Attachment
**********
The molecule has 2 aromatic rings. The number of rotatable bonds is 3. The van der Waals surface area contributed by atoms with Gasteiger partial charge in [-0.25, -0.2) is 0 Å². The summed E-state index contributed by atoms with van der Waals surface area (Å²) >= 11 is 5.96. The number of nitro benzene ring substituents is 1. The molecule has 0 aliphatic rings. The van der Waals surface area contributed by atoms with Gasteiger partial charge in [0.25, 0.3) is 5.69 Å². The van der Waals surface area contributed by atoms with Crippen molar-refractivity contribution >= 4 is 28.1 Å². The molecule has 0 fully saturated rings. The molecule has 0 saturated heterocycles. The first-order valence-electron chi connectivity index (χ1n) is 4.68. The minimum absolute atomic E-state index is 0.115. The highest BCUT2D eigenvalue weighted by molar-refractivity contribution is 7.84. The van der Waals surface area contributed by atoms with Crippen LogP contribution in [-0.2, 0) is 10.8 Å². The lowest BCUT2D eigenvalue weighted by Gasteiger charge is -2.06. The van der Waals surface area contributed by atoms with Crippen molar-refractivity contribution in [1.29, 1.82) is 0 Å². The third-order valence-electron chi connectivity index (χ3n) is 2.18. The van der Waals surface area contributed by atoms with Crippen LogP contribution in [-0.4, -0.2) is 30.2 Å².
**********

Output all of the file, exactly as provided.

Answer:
The molecule has 2 aromatic rings. The number of rotatable bonds is 3. The van der Waals surface area contributed by atoms with Gasteiger partial charge in [-0.25, -0.2) is 0 Å². The summed E-state index contributed by atoms with van der Waals surface area (Å²) >= 11 is 5.96. The number of nitro benzene ring substituents is 1. The molecule has 0 aliphatic rings. The van der Waals surface area contributed by atoms with Gasteiger partial charge in [0.25, 0.3) is 5.69 Å². The van der Waals surface area contributed by atoms with Crippen molar-refractivity contribution >= 4 is 28.1 Å². The molecule has 0 fully saturated rings. The molecule has 0 saturated heterocycles. The first-order valence-electron chi connectivity index (χ1n) is 4.68. The minimum absolute atomic E-state index is 0.115. The highest BCUT2D eigenvalue weighted by molar-refractivity contribution is 7.84. The van der Waals surface area contributed by atoms with Crippen LogP contribution in [-0.2, 0) is 10.8 Å². The lowest BCUT2D eigenvalue weighted by Gasteiger charge is -2.06. The van der Waals surface area contributed by atoms with Crippen molar-refractivity contribution in [1.29, 1.82) is 0 Å². The third-order valence-electron chi connectivity index (χ3n) is 2.18. The van der Waals surface area contributed by atoms with Crippen LogP contribution in [-0.4, -0.2) is 30.2 Å².